Triple Jump Takeoff Success and Problems

Lowering the Center of Mass for the Triple Jump Takeoff

Success and Problems

Boo Schexnayder

Reasons for Success
It seems that this technique of lowering the body slightly once it has passed the takeoff foot crated the potential for greater success in several ways.

1. The lowering does permit greater horizontal displacement of the body while still in support, as previously discussed.
2. The opportunity to lower once past the takeoff foot seems to increase time spent on the board slightly, fulfilling the athlete’s sensed need for greater impulse values at takeoff.

Also, because this opportunity to lower the center of mass exists, it seems to lessen the temptation for athletes to lower improperly in the final few steps, thus con- serving precious velocity.
3. The fraction of a second of passive yielding and waiting while the shin rotates forward improves the ability to extend the hip and push forcefully. The tibia rotates forward and then stops, enabling the force created at the hip to be applied along the long axis of the shin in a more efficient arrangement. This is very similar to that which we see in other jump takeoffs.

4. This more forceful extension results in greater stretch reflex development in the leg, assisting the speedy recov- ery of the leg into the hop cycle. In short, rather than just running off the board, the athlete is able to push off of the board, setting up a more elastic recovery. Reexamination of those successful jumpers who visibly lowered or gathered prior to takeoff showed that they all, in some way manipulated the body into a position from which they could push in this manner. This later study showed these athletes all achieved the shin positions described and employed a very aggressive hip extension and push off from the board.
5. This technique enables the hip to extend an instant later. This later extension seemingly delays the recovery of the leg in the hop cycle a bit. This delay eliminates the possibility of premature cycling of the hop leg, and the chance it may ground excessively in front of the jumper’s center of mass and destroy the hop phase.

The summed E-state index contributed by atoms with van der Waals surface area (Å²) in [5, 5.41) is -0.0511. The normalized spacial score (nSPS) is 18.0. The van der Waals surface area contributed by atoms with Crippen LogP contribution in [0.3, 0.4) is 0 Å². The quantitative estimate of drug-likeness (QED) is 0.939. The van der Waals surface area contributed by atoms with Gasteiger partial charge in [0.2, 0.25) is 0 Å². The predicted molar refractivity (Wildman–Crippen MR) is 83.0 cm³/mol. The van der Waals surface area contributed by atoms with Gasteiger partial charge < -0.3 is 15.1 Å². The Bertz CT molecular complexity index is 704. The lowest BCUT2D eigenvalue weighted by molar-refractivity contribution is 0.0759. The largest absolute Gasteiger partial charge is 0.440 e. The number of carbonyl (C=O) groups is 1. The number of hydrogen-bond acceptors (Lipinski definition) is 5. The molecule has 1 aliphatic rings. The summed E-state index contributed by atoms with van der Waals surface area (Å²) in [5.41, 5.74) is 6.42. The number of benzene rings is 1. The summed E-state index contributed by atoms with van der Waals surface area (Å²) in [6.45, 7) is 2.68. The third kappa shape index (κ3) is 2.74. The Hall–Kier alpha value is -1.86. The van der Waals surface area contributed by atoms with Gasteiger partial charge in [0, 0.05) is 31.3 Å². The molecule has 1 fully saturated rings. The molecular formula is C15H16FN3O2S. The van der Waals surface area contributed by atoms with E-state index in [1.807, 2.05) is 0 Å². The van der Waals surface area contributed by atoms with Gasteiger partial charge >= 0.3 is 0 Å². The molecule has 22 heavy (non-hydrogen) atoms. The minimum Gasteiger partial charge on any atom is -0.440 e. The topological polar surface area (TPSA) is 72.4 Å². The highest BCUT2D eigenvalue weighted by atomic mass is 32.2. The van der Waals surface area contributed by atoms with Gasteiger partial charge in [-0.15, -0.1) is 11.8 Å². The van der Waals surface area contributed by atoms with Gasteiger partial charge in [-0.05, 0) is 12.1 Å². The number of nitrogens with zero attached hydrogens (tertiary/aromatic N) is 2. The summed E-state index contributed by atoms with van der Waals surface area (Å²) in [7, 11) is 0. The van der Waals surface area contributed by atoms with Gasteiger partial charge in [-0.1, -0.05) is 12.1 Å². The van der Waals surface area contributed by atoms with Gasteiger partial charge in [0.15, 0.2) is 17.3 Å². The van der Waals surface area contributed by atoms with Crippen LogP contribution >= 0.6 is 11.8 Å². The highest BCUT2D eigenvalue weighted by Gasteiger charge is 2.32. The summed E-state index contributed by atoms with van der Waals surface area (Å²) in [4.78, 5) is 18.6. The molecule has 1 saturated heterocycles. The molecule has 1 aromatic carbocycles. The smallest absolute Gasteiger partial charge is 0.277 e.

6. This technique results in a lower trajectory of flight during the hop phase.

This not only lessens the chances of crashing in the hop landing, but the lower trajectory provides a vertical path of acceleration for the athlete when the hop phase is entered. In short, the flatter hop sets up a higher step, much as the lowering that occurs on the penultimate step of the long jump sets up a higher takeoff angle at takeoff.
Potential Problems
While I have encountered no problems when the technique is properly executed, these are common errors the athletes experience or coaching challenges which result.
1. Lowering In the Final Steps. This lowering is usually associated with pressing and impatience. The final steps of the approach should be very smooth and controlled, and the athlete’s center of mass should be located as high as possible until the takeoff foot contacts the board.

The athlete should not try to create any additional velocity or momentum in the final few steps. The goal here should be attainment and preservation of a good body position.
2. Premature Firing on the Board. Often athletes will try to takeoff immediately upon contact with the board in a pulling type or grabbing type movement against the board. They should be taught to be patient and allow rotation of the tibia for an instant before attempting to takeoff. Wait and push, don’t pull.
3. Poor Free Leg Movement. The forward moving free leg and the takeoff leg work in unison. If the free leg is not moving aggressively forward and covering significant distance during the support phase, the hop leg extension will be compromised. Certain athletes react better to free leg cues than they do to takeoff leg cues.
4. Handling Higher Velocities. As in all skills, the cueing systems used at slow speeds may not be effective at high speeds. At low speeds, it is very easy for the athletes to feel the shin rotate, the knee moves down and forward, and an aggressive push off. At high velocities, these are hard to feel.

I have had much more success at high velocities by cueing pressure on the ball of the takeoff foot, and by cueing the path of the center of mass.

This path should consist of a slight lowering of the hips beyond the board, followed by a leveling off and flat trajectory into the hop phase.
Appearance vs. Reality
The concept described, when performed at competition speeds, is subtle and at times possibly very difficult to see. Good coaches know that what we see on video is not necessarily what athletes feel at high speeds.

The approach I have found successful is to perform the technique more radically at slow speeds in practice, and then to keep a touch of that feeling during competition.
In short, my experimentation with this technique has been most rewarding. The improved performances have obviously been a welcome result. However, the development of this idea, observation of its implementation, and the results have answered many, many long standing questions that I have struggled to answer throughout my coaching career. Finally finding these answers is perhaps more rewarding.